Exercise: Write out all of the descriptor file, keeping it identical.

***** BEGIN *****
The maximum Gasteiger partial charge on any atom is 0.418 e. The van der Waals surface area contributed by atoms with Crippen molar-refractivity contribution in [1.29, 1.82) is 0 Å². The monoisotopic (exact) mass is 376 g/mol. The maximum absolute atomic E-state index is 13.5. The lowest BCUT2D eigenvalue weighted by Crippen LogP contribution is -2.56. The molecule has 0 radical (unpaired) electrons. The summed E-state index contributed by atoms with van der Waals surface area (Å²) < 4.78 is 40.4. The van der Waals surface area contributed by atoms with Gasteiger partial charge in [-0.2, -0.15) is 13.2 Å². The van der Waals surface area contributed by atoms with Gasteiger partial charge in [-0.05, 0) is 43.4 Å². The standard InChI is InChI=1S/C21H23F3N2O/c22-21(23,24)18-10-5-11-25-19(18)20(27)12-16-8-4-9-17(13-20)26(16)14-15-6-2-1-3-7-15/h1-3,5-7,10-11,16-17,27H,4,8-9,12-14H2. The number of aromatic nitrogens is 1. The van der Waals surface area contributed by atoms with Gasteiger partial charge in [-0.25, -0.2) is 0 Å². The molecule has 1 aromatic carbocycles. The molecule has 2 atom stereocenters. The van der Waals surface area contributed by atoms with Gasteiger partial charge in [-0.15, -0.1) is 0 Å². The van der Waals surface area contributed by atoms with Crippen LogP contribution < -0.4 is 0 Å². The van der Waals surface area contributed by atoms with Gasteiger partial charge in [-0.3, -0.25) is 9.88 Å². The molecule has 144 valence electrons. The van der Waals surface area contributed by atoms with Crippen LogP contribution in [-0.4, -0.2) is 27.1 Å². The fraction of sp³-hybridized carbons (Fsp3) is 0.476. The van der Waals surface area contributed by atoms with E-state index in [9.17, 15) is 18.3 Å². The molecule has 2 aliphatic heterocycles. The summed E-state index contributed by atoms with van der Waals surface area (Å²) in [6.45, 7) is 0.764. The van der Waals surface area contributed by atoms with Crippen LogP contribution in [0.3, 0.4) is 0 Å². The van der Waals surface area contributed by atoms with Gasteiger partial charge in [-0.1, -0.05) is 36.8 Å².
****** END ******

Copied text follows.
The maximum Gasteiger partial charge on any atom is 0.418 e. The van der Waals surface area contributed by atoms with Crippen molar-refractivity contribution in [1.29, 1.82) is 0 Å². The monoisotopic (exact) mass is 376 g/mol. The maximum absolute atomic E-state index is 13.5. The lowest BCUT2D eigenvalue weighted by Crippen LogP contribution is -2.56. The molecule has 0 radical (unpaired) electrons. The summed E-state index contributed by atoms with van der Waals surface area (Å²) < 4.78 is 40.4. The van der Waals surface area contributed by atoms with Gasteiger partial charge in [-0.2, -0.15) is 13.2 Å². The van der Waals surface area contributed by atoms with Gasteiger partial charge in [-0.05, 0) is 43.4 Å². The standard InChI is InChI=1S/C21H23F3N2O/c22-21(23,24)18-10-5-11-25-19(18)20(27)12-16-8-4-9-17(13-20)26(16)14-15-6-2-1-3-7-15/h1-3,5-7,10-11,16-17,27H,4,8-9,12-14H2. The number of aromatic nitrogens is 1. The van der Waals surface area contributed by atoms with Gasteiger partial charge in [-0.25, -0.2) is 0 Å². The molecule has 1 aromatic carbocycles. The molecule has 2 atom stereocenters. The van der Waals surface area contributed by atoms with Gasteiger partial charge in [-0.15, -0.1) is 0 Å². The van der Waals surface area contributed by atoms with Crippen LogP contribution < -0.4 is 0 Å². The van der Waals surface area contributed by atoms with Gasteiger partial charge in [-0.3, -0.25) is 9.88 Å². The molecule has 144 valence electrons. The van der Waals surface area contributed by atoms with Crippen LogP contribution in [-0.4, -0.2) is 27.1 Å². The fraction of sp³-hybridized carbons (Fsp3) is 0.476. The van der Waals surface area contributed by atoms with E-state index in [9.17, 15) is 18.3 Å². The molecule has 2 aliphatic heterocycles. The summed E-state index contributed by atoms with van der Waals surface area (Å²) in [6.45, 7) is 0.764. The van der Waals surface area contributed by atoms with Crippen LogP contribution in [0.3, 0.4) is 0 Å². The van der Waals surface area contributed by atoms with Gasteiger partial charge in [-0.1, -0.05) is 36.8 Å².